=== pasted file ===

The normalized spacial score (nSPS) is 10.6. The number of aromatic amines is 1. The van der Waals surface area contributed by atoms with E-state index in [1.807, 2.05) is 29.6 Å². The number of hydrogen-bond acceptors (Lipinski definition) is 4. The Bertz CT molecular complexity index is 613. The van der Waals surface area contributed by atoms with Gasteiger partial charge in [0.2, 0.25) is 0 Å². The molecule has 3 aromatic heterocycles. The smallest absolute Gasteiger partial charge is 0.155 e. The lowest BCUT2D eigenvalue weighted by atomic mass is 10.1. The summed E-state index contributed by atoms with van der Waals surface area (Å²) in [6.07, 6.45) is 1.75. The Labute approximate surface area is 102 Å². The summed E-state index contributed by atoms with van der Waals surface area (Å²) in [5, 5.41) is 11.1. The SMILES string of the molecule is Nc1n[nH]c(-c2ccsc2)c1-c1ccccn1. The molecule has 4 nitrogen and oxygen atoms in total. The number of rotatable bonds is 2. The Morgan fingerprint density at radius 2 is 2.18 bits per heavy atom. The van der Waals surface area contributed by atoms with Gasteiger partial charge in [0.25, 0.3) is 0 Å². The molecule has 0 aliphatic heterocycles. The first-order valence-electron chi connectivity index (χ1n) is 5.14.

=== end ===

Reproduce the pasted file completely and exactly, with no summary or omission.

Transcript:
The normalized spacial score (nSPS) is 10.6. The number of aromatic amines is 1. The van der Waals surface area contributed by atoms with E-state index in [1.807, 2.05) is 29.6 Å². The number of hydrogen-bond acceptors (Lipinski definition) is 4. The Bertz CT molecular complexity index is 613. The van der Waals surface area contributed by atoms with Gasteiger partial charge in [0.2, 0.25) is 0 Å². The molecule has 3 aromatic heterocycles. The smallest absolute Gasteiger partial charge is 0.155 e. The lowest BCUT2D eigenvalue weighted by atomic mass is 10.1. The summed E-state index contributed by atoms with van der Waals surface area (Å²) in [6.07, 6.45) is 1.75. The Labute approximate surface area is 102 Å². The summed E-state index contributed by atoms with van der Waals surface area (Å²) in [5, 5.41) is 11.1. The SMILES string of the molecule is Nc1n[nH]c(-c2ccsc2)c1-c1ccccn1. The molecule has 4 nitrogen and oxygen atoms in total. The number of rotatable bonds is 2. The Morgan fingerprint density at radius 2 is 2.18 bits per heavy atom. The van der Waals surface area contributed by atoms with Gasteiger partial charge in [0.25, 0.3) is 0 Å². The molecule has 0 aliphatic heterocycles. The first-order valence-electron chi connectivity index (χ1n) is 5.14.